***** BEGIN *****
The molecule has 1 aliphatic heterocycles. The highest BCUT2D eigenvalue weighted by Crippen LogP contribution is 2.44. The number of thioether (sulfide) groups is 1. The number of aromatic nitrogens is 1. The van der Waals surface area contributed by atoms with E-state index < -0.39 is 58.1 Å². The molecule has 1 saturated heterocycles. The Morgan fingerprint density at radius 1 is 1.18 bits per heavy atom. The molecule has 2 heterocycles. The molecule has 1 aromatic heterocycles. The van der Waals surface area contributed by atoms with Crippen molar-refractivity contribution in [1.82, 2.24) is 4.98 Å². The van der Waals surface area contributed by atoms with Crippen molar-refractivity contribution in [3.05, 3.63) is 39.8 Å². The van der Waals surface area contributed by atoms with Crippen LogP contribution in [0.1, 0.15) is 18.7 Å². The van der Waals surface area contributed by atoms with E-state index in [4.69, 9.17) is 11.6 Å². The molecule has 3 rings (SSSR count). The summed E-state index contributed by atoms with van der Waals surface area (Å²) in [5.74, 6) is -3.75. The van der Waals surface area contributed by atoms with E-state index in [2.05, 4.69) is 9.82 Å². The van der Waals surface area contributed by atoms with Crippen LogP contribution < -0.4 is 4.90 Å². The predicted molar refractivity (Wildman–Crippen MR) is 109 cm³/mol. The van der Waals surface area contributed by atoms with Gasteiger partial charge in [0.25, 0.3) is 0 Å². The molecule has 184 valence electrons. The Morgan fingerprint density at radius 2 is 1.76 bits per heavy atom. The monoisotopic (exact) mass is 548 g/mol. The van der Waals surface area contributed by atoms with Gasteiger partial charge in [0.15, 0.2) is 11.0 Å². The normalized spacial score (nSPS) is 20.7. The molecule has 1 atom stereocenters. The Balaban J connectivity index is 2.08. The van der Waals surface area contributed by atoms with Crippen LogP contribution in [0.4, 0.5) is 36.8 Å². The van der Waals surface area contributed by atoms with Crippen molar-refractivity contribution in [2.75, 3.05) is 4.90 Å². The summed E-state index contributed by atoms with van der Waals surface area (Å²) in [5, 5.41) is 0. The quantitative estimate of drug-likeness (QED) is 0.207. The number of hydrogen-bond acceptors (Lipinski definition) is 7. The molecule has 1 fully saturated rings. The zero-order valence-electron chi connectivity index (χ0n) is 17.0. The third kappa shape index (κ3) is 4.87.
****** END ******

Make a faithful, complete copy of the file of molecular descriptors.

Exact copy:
The molecule has 1 aliphatic heterocycles. The highest BCUT2D eigenvalue weighted by Crippen LogP contribution is 2.44. The number of thioether (sulfide) groups is 1. The number of aromatic nitrogens is 1. The van der Waals surface area contributed by atoms with E-state index < -0.39 is 58.1 Å². The molecule has 1 saturated heterocycles. The Morgan fingerprint density at radius 1 is 1.18 bits per heavy atom. The molecule has 2 heterocycles. The molecule has 1 aromatic heterocycles. The van der Waals surface area contributed by atoms with Crippen molar-refractivity contribution in [1.82, 2.24) is 4.98 Å². The van der Waals surface area contributed by atoms with Crippen molar-refractivity contribution in [3.05, 3.63) is 39.8 Å². The van der Waals surface area contributed by atoms with Crippen LogP contribution in [0.1, 0.15) is 18.7 Å². The van der Waals surface area contributed by atoms with E-state index in [4.69, 9.17) is 11.6 Å². The molecule has 3 rings (SSSR count). The summed E-state index contributed by atoms with van der Waals surface area (Å²) in [5.74, 6) is -3.75. The van der Waals surface area contributed by atoms with E-state index in [2.05, 4.69) is 9.82 Å². The van der Waals surface area contributed by atoms with Crippen LogP contribution < -0.4 is 4.90 Å². The predicted molar refractivity (Wildman–Crippen MR) is 109 cm³/mol. The van der Waals surface area contributed by atoms with Gasteiger partial charge in [0.25, 0.3) is 0 Å². The molecule has 184 valence electrons. The Morgan fingerprint density at radius 2 is 1.76 bits per heavy atom. The monoisotopic (exact) mass is 548 g/mol. The van der Waals surface area contributed by atoms with Gasteiger partial charge in [0.15, 0.2) is 11.0 Å². The normalized spacial score (nSPS) is 20.7. The molecule has 1 atom stereocenters. The Balaban J connectivity index is 2.08. The van der Waals surface area contributed by atoms with Crippen LogP contribution in [0.4, 0.5) is 36.8 Å². The van der Waals surface area contributed by atoms with Crippen molar-refractivity contribution in [2.75, 3.05) is 4.90 Å². The summed E-state index contributed by atoms with van der Waals surface area (Å²) in [5, 5.41) is 0. The quantitative estimate of drug-likeness (QED) is 0.207. The number of hydrogen-bond acceptors (Lipinski definition) is 7. The molecule has 1 fully saturated rings. The zero-order valence-electron chi connectivity index (χ0n) is 17.0. The third kappa shape index (κ3) is 4.87.